The first thing that you need to know in order to understand this is that the word "farrow" even in modern English means "to give birth" when applied to pigs. You don't say a sow "gave birth" -- you say it "farrowed."
In this scene, the witches are going to conjure up the apparitions that are going to make predictions for Macbeth. The first apparition is conjured by grease from a murderer and by the blood of the sow that you mention. In other words, we are being told that you conjure these apparitions by throwing into the fire these evil things -- the grease from a murderer and the blood from a sow that has eaten her own babies. This shows us how evil the magic that is going on here is.
Here's how eNotes' "translation" of the lines goes:
Pour in the blood of a female pig that has eaten
Her nine piglets, and throw it into the flame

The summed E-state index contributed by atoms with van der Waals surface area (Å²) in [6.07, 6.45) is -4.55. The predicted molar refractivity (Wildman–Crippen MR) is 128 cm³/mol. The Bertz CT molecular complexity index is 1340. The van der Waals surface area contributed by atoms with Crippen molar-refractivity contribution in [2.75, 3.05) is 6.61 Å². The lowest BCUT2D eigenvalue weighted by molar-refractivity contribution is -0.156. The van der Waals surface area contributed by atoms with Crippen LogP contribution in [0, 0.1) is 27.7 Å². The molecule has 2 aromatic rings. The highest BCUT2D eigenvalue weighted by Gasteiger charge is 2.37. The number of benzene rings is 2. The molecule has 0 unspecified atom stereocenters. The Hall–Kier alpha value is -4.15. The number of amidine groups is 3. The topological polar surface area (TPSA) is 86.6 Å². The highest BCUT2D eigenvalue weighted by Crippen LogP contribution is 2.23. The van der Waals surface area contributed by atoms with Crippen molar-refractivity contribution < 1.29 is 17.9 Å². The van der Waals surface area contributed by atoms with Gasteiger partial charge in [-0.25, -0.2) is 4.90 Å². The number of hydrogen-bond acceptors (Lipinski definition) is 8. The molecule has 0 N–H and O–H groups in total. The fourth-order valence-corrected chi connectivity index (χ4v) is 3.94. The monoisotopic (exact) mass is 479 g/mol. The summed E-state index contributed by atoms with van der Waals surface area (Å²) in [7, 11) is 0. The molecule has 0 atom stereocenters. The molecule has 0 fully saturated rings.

With fat that has dripped
From a murderer's gallows.
What I would like to add to the previous answer is that the line referred to in your question alludes to Lady Macbeth in a curious way. A female pig that has devoured her nine babies must be a very unnaturally cruel mother reminding us of Lady Macbeth's words in act 1 scene 7:
I have given suck, and know
How tender 'tis to love the babe that milks me:
I would, while it was smiling in my face,
Have pluck'd my nipple from his boneless gums'
And dash'd the brains out, had I so sworn as you
Have done to this.
The strained violence of Lady Macbeth's language here is intended to show her fiendishness as a mother. The mother-pig in the reference cited by you may be taken as an animalish version of that fiendish mother. The grease collected from the hangman's rope which is the other component required to invoke the apparitions is an underhand reference to Macbeth while the sow's blood refers to his accomplice in crime.